Hong Kong has moved a significant step closer towards a “sorry law”. If passed, it will be the first Asian jurisdiction to enact such laws. In November 2016, after two rounds of public consultation, the Department of Justice published the “Enactment of Apology Legislation in Hong Kong: Final Report & Recommendations” and the Apology Bill. On 8 February 2017, the Bill will be reviewed by the Legislative Council. The aim is to encourage apologies with a view to achieving early resolution or settlement of disputes but at the same time removing legal disincentives to apologise. The Bill lays down the legal consequences of making an apology in civil, disciplinary and regulatory proceedings. It specifically excludes criminal proceedings.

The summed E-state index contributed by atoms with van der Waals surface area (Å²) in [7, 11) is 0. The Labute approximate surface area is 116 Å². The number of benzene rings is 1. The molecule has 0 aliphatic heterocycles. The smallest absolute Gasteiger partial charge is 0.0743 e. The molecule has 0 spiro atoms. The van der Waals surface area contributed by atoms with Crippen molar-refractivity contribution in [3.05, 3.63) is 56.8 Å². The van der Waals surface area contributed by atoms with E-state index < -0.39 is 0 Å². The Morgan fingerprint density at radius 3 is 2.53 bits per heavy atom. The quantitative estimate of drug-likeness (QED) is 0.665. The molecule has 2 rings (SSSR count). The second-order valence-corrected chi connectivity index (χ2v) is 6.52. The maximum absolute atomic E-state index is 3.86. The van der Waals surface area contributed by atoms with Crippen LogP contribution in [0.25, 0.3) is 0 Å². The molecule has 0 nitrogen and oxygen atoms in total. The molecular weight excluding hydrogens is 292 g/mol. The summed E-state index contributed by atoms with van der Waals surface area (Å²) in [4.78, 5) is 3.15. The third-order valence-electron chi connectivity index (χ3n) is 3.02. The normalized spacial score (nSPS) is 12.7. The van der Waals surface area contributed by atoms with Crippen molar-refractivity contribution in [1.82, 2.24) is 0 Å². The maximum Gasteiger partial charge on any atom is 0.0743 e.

The key provisions are:
- An apology may be oral, written or by way of conduct. It will not be deemed to be an admission of fault or liability.
- An apology is not admissible in proceedings to determine fault or liability, save in excepted circumstances.
- In the context of insurance policies, there is an express provision that an apology does not render void or affect any insurance cover.
- It is not possible to contract out of the provisions once in force.
- For the purposes of limitation, an apology does not constitute an acknowledgement. Accordingly, it does not permit a fresh accrual of action to arise in respect to matters involving the recovery of land.
Only time will tell whether an early apology will in fact improve the prospects of earlier and more amicable settlement of disputes, but speedy resolution and reduced costs will be beneficial for all those involved, including insurers.
Research conducted by Tamara Liu, Trainee Solicitor, Hong Kon